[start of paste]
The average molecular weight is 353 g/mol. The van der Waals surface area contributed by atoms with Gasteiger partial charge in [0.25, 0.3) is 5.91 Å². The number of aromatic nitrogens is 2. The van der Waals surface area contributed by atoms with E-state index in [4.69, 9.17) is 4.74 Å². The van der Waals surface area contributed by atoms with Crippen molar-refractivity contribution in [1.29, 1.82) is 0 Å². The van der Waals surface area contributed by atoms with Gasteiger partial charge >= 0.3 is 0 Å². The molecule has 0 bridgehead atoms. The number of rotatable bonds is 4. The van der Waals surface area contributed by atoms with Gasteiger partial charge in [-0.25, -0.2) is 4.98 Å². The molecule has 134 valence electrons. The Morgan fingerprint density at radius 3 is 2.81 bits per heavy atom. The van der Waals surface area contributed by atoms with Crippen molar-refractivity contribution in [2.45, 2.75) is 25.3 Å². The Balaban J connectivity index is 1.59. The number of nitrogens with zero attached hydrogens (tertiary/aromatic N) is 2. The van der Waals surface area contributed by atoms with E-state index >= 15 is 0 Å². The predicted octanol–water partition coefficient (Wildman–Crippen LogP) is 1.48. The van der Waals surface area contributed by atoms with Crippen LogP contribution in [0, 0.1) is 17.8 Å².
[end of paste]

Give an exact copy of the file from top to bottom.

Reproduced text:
The average molecular weight is 353 g/mol. The van der Waals surface area contributed by atoms with Gasteiger partial charge in [0.25, 0.3) is 5.91 Å². The number of aromatic nitrogens is 2. The van der Waals surface area contributed by atoms with E-state index in [4.69, 9.17) is 4.74 Å². The van der Waals surface area contributed by atoms with Crippen molar-refractivity contribution in [1.29, 1.82) is 0 Å². The van der Waals surface area contributed by atoms with Gasteiger partial charge >= 0.3 is 0 Å². The molecule has 0 bridgehead atoms. The number of rotatable bonds is 4. The van der Waals surface area contributed by atoms with Gasteiger partial charge in [-0.25, -0.2) is 4.98 Å². The molecule has 134 valence electrons. The Morgan fingerprint density at radius 3 is 2.81 bits per heavy atom. The van der Waals surface area contributed by atoms with Crippen molar-refractivity contribution in [2.45, 2.75) is 25.3 Å². The Balaban J connectivity index is 1.59. The number of nitrogens with zero attached hydrogens (tertiary/aromatic N) is 2. The van der Waals surface area contributed by atoms with E-state index >= 15 is 0 Å². The predicted octanol–water partition coefficient (Wildman–Crippen LogP) is 1.48. The van der Waals surface area contributed by atoms with Crippen LogP contribution in [0, 0.1) is 17.8 Å².